Despite some criticism and a tough campaign, Braddock’s unconventional mayor won in Tuesday’s primary, the Pittsburgh Post-Gazette reports.
He captured 294 votes to his rival’s 103 votes.
“Mr. Fetterman’s detractors were vocal in their criticism of him, accusing him of trying to become ‘Braddock’s landlord,’” the Post-Gazette reported.
It looks like Braddock, Pa. Mayor John Fetterman is shaping up to be a national spokesman for the Rust Belt region.
Or, as this story puts it, “the pissed-off avenging angel of the Rust Belt.”
He recently spoke at the University of Michigan’s Taubman College of Architecture and Urban Planning, so this article focuses on his message for cities in Michigan.
Braddock, Pa. and its unconventional mayor, John Fetterman, have gotten quite a bit of national press in recent months, from Monthly Review, to The New York Times, to the Colbert Report.
Some in the Pittsburgh region have known for awhile about Mayor Fetterman and various projects to help revitalize Braddock, a steel town in the Monongahela Valley. As reported in the Pittsburgh Post-Gazette, there’s the community oven, public art, sustainable agriculture…I could go on.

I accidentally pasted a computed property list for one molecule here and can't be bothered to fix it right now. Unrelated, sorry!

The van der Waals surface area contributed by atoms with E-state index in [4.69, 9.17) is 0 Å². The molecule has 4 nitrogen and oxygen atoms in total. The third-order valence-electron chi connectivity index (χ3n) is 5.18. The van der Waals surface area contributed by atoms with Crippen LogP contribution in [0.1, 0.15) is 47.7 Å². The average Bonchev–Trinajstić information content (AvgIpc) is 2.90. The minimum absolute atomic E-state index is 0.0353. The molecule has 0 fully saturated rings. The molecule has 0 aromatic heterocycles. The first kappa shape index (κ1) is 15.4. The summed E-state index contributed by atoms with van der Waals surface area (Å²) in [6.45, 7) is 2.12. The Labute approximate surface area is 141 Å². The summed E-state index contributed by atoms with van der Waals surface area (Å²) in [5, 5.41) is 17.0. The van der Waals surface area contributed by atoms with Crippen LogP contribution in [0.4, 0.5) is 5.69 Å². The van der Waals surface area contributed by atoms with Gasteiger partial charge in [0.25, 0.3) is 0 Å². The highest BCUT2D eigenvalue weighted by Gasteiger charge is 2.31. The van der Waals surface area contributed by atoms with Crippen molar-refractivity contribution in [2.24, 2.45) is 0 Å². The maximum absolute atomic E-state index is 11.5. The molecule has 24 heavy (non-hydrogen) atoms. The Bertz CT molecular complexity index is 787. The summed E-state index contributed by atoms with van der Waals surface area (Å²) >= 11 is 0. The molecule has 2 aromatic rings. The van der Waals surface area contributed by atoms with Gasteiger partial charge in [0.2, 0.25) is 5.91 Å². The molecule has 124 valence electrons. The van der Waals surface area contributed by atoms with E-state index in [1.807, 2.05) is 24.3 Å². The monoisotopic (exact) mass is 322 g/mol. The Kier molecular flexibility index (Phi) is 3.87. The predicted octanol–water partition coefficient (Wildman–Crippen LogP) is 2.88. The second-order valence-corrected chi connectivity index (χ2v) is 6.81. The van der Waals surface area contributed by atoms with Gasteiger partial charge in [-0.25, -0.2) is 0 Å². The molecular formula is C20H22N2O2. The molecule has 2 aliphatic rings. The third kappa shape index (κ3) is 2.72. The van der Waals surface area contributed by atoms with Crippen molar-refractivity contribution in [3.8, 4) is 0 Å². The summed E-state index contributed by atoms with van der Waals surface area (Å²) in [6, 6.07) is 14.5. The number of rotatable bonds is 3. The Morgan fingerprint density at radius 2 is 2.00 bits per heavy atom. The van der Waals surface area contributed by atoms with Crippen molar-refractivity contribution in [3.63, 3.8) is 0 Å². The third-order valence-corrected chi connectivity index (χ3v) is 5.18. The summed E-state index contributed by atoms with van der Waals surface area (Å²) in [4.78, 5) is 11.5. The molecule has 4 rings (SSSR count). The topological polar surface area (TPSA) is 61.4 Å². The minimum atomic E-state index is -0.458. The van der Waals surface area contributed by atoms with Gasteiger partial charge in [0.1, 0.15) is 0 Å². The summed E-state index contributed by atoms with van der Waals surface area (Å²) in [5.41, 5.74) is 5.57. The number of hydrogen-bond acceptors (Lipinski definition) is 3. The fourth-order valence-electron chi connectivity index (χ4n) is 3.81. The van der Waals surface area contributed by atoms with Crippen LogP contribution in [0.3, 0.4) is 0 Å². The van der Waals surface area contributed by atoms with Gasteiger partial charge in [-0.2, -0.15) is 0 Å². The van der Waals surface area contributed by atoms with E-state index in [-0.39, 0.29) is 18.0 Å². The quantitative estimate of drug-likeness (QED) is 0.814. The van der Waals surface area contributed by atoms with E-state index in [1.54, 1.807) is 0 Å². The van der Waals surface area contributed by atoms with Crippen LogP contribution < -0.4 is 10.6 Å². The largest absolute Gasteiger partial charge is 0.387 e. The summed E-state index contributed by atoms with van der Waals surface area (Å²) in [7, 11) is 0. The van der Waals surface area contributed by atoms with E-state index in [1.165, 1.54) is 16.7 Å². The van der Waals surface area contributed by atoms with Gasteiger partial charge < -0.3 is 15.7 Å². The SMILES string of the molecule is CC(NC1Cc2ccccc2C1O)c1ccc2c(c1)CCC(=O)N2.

The Environmental Defense Fund has launched a new ad with Braddock Mayor John Fetterman, claiming carbon caps could offer relief to former steel towns.
Wow. Continue reading
This Monthly Review story tells about the post-industrial devastation in Braddock, PA, and describes the efforts of its unconventional mayor at revitalization. Mayor John Fetterman is a Harvard Graduate who looks like a professional wrestler. He’s taken up the task of trying to revitalize this city of 3,000 outside Pittsburgh, which has lost 90 percent of its population since it was imagined as a neighborhood for employees of Edgar Thompson Steel Works in the late 1800s. Mayor Fetterman is working to establish artists’ spaces and urban gardens.
(Full disclosure: I’m friends with the author.)